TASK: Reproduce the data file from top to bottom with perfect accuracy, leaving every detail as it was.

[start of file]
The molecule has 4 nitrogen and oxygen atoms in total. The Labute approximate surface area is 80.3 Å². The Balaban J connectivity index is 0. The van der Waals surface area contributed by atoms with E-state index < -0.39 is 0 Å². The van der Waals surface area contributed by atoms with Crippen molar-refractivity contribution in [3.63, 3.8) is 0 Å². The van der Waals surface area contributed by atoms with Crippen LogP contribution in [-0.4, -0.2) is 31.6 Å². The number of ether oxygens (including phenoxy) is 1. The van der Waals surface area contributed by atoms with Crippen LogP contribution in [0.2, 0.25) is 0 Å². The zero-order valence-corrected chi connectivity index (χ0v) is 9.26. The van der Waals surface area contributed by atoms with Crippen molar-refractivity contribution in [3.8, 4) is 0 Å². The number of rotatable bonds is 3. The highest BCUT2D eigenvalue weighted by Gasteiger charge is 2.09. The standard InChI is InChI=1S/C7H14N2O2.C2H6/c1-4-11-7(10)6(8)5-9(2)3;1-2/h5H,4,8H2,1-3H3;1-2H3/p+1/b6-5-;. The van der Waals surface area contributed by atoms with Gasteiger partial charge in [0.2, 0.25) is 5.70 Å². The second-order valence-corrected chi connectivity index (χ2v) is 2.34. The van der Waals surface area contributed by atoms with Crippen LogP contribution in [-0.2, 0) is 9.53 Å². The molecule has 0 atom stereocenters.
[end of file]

The molecule has 4 nitrogen and oxygen atoms in total. The Labute approximate surface area is 80.3 Å². The Balaban J connectivity index is 0. The van der Waals surface area contributed by atoms with E-state index < -0.39 is 0 Å². The van der Waals surface area contributed by atoms with Crippen molar-refractivity contribution in [3.63, 3.8) is 0 Å². The van der Waals surface area contributed by atoms with Crippen LogP contribution in [-0.4, -0.2) is 31.6 Å². The number of ether oxygens (including phenoxy) is 1. The van der Waals surface area contributed by atoms with Crippen LogP contribution in [0.2, 0.25) is 0 Å². The zero-order valence-corrected chi connectivity index (χ0v) is 9.26. The van der Waals surface area contributed by atoms with Crippen molar-refractivity contribution in [3.8, 4) is 0 Å². The number of rotatable bonds is 3. The highest BCUT2D eigenvalue weighted by Gasteiger charge is 2.09. The standard InChI is InChI=1S/C7H14N2O2.C2H6/c1-4-11-7(10)6(8)5-9(2)3;1-2/h5H,4,8H2,1-3H3;1-2H3/p+1/b6-5-;. The van der Waals surface area contributed by atoms with Gasteiger partial charge in [0.2, 0.25) is 5.70 Å². The second-order valence-corrected chi connectivity index (χ2v) is 2.34. The van der Waals surface area contributed by atoms with Crippen LogP contribution in [-0.2, 0) is 9.53 Å². The molecule has 0 atom stereocenters.